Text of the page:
Every year, Accenture publishes a report titled The Future of Broadcasting which analyses the trends and technologies on the broadcast industry roadmap. In 2016 it noted that market expectations in the industry had soared, and in the 2017 report, The Future of Broadcasting V, it asked where the growth was going to come from to justify the lofty future values. And Personalized TV is a big part of that.
It identified four key industry themes:
- Investment in content production
- M&A activity in a bid to achieve scale
- The growth of direct to consumer offerings
- The establishment of OTT services that complimented existing linear ones.
And it examined three opportunities for value creation in response to that: how to capitalize on service as a point of differentiation; how data analytics can be used as a strategic tool for content decisions; and how incumbent broadcasters can exploit the “broadcast advantage.”
We would argue that data analytics, and the Personalized TV it helps produce, in particular, has a lofty role itself in all of that. Which is why we've made it such an important part of the latest version of our VO TVaaS cloud-based television solution.
Here’s a soundbite from Sky Media Deputy Managing Director, Jamie West, speaking at a Royal Television Society event in the UK last year (and yes, the UK does have a royal TV society…)
“Personalization runs all the way through our business from the call centre, to commissioning, to advertising.”
Data is Increasing Exponentially
We first wrote about this last year when we pointed out that there is going to be a massive increase in the velocity, volume and variety of data in the very near future. The full article is here, but it’s worth a quick recap.
Essentially we are going from a recent past where data rates were around 500kb per household per month and all that was being collected was information gleaned from clicks on the remote control, to one where the amount generated per household is likely to top 500MB per month and what is being collected is, well, pretty much everything to do with TV viewing. Who is watching, what device they are watching on, perhaps even what else they are doing at the same time and, if VR takes off the way it could, exactly what part of the image they are watching too and a whole lot more.
More than that, the data is then being collated with other data sets. What the weather was like at postcode level at the time, what the major news stories of the day were, perhaps even mood gleaned from an analysis of keywords used in social media postings.
It is interesting to note that there is a boundary line in those two paragraphs, a point where personalized data tips over from being fascinating and useful to vaguely Orwellian and uncomfortable, and this is a path that operators and miners of Big Data are going to have to tread very carefully in the future. Legislators will be watching carefully and public opinion may turn volatile on the issue, especially when people realise the value of their data to companies.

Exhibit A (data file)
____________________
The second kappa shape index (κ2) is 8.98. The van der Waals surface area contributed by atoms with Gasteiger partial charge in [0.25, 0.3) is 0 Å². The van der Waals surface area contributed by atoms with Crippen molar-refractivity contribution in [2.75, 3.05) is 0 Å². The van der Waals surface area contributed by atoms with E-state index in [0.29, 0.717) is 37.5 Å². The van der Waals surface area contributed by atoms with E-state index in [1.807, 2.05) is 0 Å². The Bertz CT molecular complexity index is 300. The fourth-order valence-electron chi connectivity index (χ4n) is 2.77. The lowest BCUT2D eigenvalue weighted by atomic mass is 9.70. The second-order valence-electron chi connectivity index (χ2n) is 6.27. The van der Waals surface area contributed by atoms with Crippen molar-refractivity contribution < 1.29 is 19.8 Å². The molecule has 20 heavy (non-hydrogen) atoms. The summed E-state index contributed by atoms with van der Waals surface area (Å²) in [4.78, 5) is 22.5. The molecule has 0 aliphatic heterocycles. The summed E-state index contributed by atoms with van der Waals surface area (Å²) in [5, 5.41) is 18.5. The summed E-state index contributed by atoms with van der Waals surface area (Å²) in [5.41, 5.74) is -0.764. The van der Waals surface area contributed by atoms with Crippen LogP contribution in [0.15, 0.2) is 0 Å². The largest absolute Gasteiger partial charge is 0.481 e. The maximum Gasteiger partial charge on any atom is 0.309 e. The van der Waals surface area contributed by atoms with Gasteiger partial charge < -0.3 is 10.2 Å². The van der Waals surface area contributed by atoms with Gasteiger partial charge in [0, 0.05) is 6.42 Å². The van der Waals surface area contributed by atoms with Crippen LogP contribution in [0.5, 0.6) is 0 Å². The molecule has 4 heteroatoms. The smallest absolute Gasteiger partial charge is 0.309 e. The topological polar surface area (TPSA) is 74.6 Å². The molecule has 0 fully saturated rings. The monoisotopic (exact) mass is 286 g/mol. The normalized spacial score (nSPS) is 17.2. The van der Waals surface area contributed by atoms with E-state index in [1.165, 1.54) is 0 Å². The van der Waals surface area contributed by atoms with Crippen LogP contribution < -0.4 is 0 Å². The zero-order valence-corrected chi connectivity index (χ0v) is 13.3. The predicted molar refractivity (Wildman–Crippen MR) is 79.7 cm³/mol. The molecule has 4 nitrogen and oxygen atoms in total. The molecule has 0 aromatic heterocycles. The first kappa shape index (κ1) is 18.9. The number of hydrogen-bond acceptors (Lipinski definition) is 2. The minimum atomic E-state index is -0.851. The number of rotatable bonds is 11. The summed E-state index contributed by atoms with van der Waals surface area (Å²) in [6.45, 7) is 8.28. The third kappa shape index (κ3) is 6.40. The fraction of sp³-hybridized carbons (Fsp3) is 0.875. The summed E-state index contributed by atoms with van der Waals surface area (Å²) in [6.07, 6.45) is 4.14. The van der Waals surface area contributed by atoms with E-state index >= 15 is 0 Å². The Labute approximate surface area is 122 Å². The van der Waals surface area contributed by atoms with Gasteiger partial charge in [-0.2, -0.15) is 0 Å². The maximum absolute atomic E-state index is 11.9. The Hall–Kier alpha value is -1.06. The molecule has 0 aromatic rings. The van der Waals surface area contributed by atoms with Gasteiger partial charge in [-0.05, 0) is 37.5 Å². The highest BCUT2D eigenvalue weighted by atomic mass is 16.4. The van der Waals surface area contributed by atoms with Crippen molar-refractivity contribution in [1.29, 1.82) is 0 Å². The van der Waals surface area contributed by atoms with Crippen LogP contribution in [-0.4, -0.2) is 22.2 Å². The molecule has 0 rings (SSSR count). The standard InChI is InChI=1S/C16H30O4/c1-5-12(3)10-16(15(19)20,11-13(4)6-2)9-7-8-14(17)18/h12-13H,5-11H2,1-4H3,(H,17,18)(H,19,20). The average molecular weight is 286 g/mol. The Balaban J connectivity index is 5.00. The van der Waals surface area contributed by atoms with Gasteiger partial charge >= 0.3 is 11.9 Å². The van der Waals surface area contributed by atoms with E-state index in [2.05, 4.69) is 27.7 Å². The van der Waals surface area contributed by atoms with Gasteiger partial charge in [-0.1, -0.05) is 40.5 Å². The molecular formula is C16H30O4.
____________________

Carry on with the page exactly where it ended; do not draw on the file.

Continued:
From Personal Data to Personalized TV
There is some disagreement in the role that Big Data has played in recent years, particularly in regard to Netflix. The standard take is that Netflix uses analytics to deeply understand consumer preference and commissions shows such as House of Cards as a result. Others disagree with the scale of this analysis. Speaking at the RTS Big Data event, Pedro Cosa Fernández, UK broadcaster Channel 4’s Deputy Head of Analytics, reckoned Netflix uses data “more for validation than [content] creation. It knows its customer base and it can validate its investment and look at the potential of acquiring content.”
As the RTS review of the event continues, however: “Programme-makers, he added, understand that using big data to inform content “is going to be big in the future”, but currently it is used more in scheduling than for taking creative decisions.”
No one really knows how Netflix uses its data and when it says a show has been a hit what it means by that. Its figures are never released. Certainly though, by a range of third-party metrics, from critical acclaim to social media analysis, it has produced an impressive amount of original popular shows, and it would be quixotic to insist that analytics played no part in that process whatsoever.
As we concluded at the end of The New Life of Operators’ Data: From Big Data to Bigger Data, Big Data is indeed growing into Bigger Data, and Even Bigger Data is on the near horizon. How will broadcasters and operators deal with that tsunami of information? What sort of issues will emerge as privacy concerns and the growing realization amongst audiences regarding the value of their data start to become publicly discussed? And what changes need to be implemented within organisations to make the most of the new personalized TV that results from capturing information on such an impressively granular level.
Establishing an integrated analytics strategy is an important part of the future. As Accenture puts it in its own conclusion: “A siloed approach to analytics will not lead to an improved return on content investments.”